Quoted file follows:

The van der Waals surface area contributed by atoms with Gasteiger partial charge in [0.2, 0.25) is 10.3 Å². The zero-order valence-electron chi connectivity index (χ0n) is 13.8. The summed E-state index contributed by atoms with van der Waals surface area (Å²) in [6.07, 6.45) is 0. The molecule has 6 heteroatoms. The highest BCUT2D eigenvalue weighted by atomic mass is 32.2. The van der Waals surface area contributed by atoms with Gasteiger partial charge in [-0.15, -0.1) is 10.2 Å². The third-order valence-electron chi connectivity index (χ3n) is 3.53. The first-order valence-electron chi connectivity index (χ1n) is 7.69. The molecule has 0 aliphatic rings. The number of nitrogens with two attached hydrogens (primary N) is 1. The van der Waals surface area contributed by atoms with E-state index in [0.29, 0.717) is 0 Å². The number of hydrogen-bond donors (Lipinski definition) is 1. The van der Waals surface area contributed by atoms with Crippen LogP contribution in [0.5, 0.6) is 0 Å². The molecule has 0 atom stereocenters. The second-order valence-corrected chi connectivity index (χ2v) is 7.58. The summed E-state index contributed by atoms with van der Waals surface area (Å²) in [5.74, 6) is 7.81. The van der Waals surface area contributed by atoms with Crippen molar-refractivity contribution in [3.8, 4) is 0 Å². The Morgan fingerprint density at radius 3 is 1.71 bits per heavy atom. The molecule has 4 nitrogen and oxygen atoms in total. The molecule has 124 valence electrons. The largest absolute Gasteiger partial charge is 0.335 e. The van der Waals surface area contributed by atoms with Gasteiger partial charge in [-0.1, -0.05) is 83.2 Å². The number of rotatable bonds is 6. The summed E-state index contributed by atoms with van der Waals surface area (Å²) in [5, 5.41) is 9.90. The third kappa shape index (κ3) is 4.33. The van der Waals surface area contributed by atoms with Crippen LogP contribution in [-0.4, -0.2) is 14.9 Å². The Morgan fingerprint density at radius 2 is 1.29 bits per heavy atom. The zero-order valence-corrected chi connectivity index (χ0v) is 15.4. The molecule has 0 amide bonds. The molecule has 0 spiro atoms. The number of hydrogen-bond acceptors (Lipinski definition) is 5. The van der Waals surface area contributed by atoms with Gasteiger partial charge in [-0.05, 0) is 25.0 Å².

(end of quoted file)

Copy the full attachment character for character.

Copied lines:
The van der Waals surface area contributed by atoms with Gasteiger partial charge in [0.2, 0.25) is 10.3 Å². The zero-order valence-electron chi connectivity index (χ0n) is 13.8. The summed E-state index contributed by atoms with van der Waals surface area (Å²) in [6.07, 6.45) is 0. The molecule has 6 heteroatoms. The highest BCUT2D eigenvalue weighted by atomic mass is 32.2. The van der Waals surface area contributed by atoms with Gasteiger partial charge in [-0.15, -0.1) is 10.2 Å². The third-order valence-electron chi connectivity index (χ3n) is 3.53. The first-order valence-electron chi connectivity index (χ1n) is 7.69. The molecule has 0 aliphatic rings. The number of nitrogens with two attached hydrogens (primary N) is 1. The van der Waals surface area contributed by atoms with E-state index in [0.29, 0.717) is 0 Å². The number of hydrogen-bond donors (Lipinski definition) is 1. The van der Waals surface area contributed by atoms with Crippen LogP contribution in [0.5, 0.6) is 0 Å². The molecule has 0 atom stereocenters. The second-order valence-corrected chi connectivity index (χ2v) is 7.58. The summed E-state index contributed by atoms with van der Waals surface area (Å²) in [5.74, 6) is 7.81. The van der Waals surface area contributed by atoms with Crippen molar-refractivity contribution in [3.8, 4) is 0 Å². The Morgan fingerprint density at radius 3 is 1.71 bits per heavy atom. The molecule has 4 nitrogen and oxygen atoms in total. The molecule has 124 valence electrons. The largest absolute Gasteiger partial charge is 0.335 e. The van der Waals surface area contributed by atoms with Gasteiger partial charge in [-0.1, -0.05) is 83.2 Å². The number of rotatable bonds is 6. The summed E-state index contributed by atoms with van der Waals surface area (Å²) in [5, 5.41) is 9.90. The third kappa shape index (κ3) is 4.33. The van der Waals surface area contributed by atoms with Crippen LogP contribution in [-0.4, -0.2) is 14.9 Å². The Morgan fingerprint density at radius 2 is 1.29 bits per heavy atom. The zero-order valence-corrected chi connectivity index (χ0v) is 15.4. The molecule has 0 amide bonds. The molecule has 0 spiro atoms. The number of hydrogen-bond acceptors (Lipinski definition) is 5. The van der Waals surface area contributed by atoms with Gasteiger partial charge in [-0.05, 0) is 25.0 Å².